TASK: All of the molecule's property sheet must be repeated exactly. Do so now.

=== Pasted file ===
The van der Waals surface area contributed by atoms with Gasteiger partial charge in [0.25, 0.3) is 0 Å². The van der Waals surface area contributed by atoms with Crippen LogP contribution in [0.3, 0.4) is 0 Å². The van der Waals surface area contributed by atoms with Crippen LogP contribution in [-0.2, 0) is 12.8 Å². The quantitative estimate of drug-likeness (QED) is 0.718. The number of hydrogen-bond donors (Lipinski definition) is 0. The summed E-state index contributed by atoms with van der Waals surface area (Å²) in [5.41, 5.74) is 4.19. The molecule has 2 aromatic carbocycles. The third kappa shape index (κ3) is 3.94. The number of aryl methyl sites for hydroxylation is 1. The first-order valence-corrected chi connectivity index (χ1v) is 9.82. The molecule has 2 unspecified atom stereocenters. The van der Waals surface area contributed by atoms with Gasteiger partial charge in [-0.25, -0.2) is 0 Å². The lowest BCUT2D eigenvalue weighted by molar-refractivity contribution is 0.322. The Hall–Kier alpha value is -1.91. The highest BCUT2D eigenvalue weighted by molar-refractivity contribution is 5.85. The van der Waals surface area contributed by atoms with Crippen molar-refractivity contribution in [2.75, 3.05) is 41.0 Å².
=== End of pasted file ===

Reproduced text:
The van der Waals surface area contributed by atoms with Gasteiger partial charge in [0.25, 0.3) is 0 Å². The van der Waals surface area contributed by atoms with Crippen LogP contribution in [0.3, 0.4) is 0 Å². The van der Waals surface area contributed by atoms with Crippen LogP contribution in [-0.2, 0) is 12.8 Å². The quantitative estimate of drug-likeness (QED) is 0.718. The number of hydrogen-bond donors (Lipinski definition) is 0. The summed E-state index contributed by atoms with van der Waals surface area (Å²) in [5.41, 5.74) is 4.19. The molecule has 2 aromatic carbocycles. The third kappa shape index (κ3) is 3.94. The number of aryl methyl sites for hydroxylation is 1. The first-order valence-corrected chi connectivity index (χ1v) is 9.82. The molecule has 2 unspecified atom stereocenters. The van der Waals surface area contributed by atoms with Gasteiger partial charge in [-0.25, -0.2) is 0 Å². The lowest BCUT2D eigenvalue weighted by molar-refractivity contribution is 0.322. The Hall–Kier alpha value is -1.91. The highest BCUT2D eigenvalue weighted by molar-refractivity contribution is 5.85. The van der Waals surface area contributed by atoms with Crippen molar-refractivity contribution in [2.75, 3.05) is 41.0 Å².